Multi-level marketing companies
CNBC claims to have “found dozens of examples where sellers for multilevel marketing, or MLM, companies, such as doTerra and Young Living, claim on Facebook that their products can prevent consumers from getting coronavirus. We have not verified this, and it is possible that such claims were not made by those companies, but by re-sellers of their products. Whether the companies or the re-sellers would be liable in such instances is another legal grey area, but the FDA continues to hold the companies ultimately responsible for messaging associated with their brands. An April 24th 2020 press release from the FTC includes this statement: “The letters refer the companies to the agency’s guidance for MLMs, remind them that they are responsible for the claims made by their members and representatives, and advise the recipients that they and their members must immediately cease making all claims that would be false or misleading.”
You may remember that in 2014, both Young Living and DoTerra were sent warning letters by the FDA concerning claims that essential oils could “help prevent your contracting the Ebola virus” and in at least one instance, “effectively kill the Ebola virus.” Many other medical claims are also listed by the FDA: Young Living warning letter; DoTerra warning letter. Since that time, those companies have made considerable efforts to conform to FDA guidelines and to inform their re-sellers about what can or cannot be said.
In 2000, one of the largest sellers of essential oils in the USA at that time, Aroma Vera of Los Angeles, was found to have violated California law through making unfounded claims for essential oils. This was not an FDA prosecution, and although many of the company’s claims seemed completely innocuous (enhancing mood, nourishing the skin..) Aroma Vera never seemed to recover, and closed its doors the following year.
The French organization ANSES (a consumer protection watchdog for medicines and food) has taken the approach of warning consumers about the dangers posed by diffusing essential oils. The full text (in French) is here and it includes the following, shown here as a translation into English:
“# COVID-19 and essential oils: no, essential oils are not a means of fighting coronavirus
In the context of the health crisis linked to COVID-19, ANSES and the network of poison control centers are closely monitoring calls for a reason associated with COVID-19. This census aims to identify risk situations in order to make recommendations. Several origins of risk situations have been identified by Poison Control Centers, including the use of essential oils.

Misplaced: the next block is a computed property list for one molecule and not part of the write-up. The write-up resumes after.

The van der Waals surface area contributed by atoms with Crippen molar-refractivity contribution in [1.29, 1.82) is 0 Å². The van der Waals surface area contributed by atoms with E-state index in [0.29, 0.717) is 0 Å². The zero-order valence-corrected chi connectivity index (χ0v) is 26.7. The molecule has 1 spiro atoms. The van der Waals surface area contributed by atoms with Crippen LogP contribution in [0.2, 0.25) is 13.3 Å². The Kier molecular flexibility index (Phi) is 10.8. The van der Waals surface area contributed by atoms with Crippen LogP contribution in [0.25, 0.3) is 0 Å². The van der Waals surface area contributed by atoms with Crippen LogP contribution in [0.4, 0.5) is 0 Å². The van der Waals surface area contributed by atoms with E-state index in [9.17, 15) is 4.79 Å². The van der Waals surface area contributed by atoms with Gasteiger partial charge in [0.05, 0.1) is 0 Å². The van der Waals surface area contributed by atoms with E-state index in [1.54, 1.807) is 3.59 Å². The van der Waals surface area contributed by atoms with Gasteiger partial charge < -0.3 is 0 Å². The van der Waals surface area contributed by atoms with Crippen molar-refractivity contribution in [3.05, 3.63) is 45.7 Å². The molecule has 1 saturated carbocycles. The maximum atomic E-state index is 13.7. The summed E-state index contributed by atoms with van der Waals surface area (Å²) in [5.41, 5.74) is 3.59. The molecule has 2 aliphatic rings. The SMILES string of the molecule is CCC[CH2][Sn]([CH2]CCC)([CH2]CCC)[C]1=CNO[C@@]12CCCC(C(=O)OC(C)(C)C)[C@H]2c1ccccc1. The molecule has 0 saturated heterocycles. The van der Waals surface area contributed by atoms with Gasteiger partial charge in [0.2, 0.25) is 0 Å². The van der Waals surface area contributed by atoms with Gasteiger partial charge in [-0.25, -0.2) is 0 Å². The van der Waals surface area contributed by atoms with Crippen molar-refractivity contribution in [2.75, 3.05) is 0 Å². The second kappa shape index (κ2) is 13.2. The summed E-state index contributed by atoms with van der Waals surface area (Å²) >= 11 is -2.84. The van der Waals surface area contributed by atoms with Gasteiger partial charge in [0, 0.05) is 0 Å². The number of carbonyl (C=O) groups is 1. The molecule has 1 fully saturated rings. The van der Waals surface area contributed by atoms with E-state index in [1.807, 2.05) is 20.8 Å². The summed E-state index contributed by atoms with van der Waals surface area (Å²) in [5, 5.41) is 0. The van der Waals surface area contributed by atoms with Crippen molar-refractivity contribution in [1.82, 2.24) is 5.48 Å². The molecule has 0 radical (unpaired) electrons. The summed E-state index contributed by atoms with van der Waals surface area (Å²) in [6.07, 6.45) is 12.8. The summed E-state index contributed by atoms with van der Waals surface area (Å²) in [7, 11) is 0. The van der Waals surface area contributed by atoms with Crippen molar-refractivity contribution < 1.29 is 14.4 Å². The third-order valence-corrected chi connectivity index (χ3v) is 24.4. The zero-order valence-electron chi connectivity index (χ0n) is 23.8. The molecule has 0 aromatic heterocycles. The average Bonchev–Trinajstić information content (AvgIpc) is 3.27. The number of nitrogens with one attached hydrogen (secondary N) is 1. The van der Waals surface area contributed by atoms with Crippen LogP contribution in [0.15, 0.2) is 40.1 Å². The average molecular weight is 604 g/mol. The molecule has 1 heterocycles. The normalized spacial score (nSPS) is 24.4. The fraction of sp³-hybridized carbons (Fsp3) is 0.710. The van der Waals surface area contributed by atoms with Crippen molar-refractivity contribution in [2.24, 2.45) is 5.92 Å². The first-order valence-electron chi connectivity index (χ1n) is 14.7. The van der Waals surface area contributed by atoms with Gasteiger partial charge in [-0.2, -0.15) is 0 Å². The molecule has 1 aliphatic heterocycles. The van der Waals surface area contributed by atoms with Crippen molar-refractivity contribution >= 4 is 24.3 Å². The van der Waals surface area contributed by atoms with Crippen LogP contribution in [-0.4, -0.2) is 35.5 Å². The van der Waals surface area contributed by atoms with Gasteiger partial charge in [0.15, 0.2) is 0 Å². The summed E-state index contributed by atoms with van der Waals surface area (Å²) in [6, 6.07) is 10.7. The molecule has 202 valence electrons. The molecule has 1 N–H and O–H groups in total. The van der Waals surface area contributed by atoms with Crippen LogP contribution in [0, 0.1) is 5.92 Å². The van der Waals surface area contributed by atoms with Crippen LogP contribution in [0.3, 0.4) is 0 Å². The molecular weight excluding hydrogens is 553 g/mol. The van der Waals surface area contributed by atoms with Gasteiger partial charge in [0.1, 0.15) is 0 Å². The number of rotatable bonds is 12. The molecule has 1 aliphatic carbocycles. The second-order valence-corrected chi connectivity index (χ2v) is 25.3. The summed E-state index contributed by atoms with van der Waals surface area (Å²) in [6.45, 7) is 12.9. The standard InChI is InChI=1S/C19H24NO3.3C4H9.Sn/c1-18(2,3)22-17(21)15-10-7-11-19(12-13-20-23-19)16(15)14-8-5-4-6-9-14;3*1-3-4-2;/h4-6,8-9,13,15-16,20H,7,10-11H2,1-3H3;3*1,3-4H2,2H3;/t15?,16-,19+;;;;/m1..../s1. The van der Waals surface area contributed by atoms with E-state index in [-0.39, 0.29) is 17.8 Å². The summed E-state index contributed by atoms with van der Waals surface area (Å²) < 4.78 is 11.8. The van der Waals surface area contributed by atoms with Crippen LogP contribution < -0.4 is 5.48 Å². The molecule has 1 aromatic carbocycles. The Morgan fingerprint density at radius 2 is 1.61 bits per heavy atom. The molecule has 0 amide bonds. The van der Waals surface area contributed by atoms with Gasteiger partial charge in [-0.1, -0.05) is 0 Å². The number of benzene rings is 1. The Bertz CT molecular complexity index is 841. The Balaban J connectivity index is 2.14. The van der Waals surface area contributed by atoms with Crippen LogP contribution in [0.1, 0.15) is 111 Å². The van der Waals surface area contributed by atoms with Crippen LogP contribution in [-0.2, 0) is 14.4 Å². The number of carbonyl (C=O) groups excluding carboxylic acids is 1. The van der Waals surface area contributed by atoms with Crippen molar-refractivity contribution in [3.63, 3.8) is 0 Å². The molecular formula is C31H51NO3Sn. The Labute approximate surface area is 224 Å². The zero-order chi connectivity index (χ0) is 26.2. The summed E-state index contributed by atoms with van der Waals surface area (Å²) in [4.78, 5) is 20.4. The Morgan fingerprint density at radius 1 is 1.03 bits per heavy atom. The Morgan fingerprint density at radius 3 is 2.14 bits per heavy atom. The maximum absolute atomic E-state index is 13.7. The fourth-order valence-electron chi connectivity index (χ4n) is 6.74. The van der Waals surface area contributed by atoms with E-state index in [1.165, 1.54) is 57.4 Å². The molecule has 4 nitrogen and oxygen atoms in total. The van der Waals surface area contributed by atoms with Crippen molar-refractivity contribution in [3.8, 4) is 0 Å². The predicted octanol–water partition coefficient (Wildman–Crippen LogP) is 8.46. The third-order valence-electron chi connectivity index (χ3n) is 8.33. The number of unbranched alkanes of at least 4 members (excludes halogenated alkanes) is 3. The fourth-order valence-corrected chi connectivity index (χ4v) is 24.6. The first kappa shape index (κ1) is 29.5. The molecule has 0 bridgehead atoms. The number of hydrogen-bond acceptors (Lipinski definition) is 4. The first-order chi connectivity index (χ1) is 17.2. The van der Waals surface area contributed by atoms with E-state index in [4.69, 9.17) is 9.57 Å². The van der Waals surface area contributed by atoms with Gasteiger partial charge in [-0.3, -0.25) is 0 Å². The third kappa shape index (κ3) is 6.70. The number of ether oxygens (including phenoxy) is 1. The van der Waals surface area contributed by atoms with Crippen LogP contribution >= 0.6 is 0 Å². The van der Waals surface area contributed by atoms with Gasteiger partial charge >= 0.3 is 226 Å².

Various particular risky circumstances have been identified: self-medication by the use of essential oils by the oral route to “strengthen natural defenses” and “fight against the coronavirus”, spraying of essential oils to “clean up a confined space” by a person at risk (asthmatic person), or inappropriate use to disinfect a surgical mask, for example.
ANSES recalls that essential oils are not a means of combating the coronavirus. It is important to respect the conditions of use of these oils (route of administration, dose, area of application, etc.). ANSES and the Poison Control Centers recommend that people suffering from respiratory ailments (especially asthma sufferers), and pregnant or breastfeeding women, not to use essential oils. Before any use, and in case of questions about the use of essential oils, ask a pharmacist for advice.”
While issuing this warning, ANSES has not, as far as we know, issued any direct warnings to sellers of essential oils about claims made in regard to SARS-CoV-2. We are not able to comment on the broader situation in terms of medical claims for products in the EU, however there are similar rules to those in the US. (I believe the cautions in regard to asthma sufferers and pregnant or breastfeeding women are reasonable, though I’m not sure that complete avoidance of essential oils is necessary.)
While the regulation of aromatherapy as a profession is painfully lacking all over the world (and that is a topic for a different post), the regulations on health care, and who can provide it, are generally very clear. Unless you have the necessary qualifications, recommending treatment to another person may constitute practicing medicine without a license, which can lead to serious legal repercussions, not to mention the risks of litigation in case of harm.
There is little evidence, even in the conventional pharmaceutical arena, for a working treatment for SARS-CoV-2. It may be tempting to tout natural products, including essential oils, as potential solutions to the problem. Such claims can pose significant risks for a business or an individual, and can damage the already precarious reputation of aromatherapy. But, pushing legal limits not unusual in business.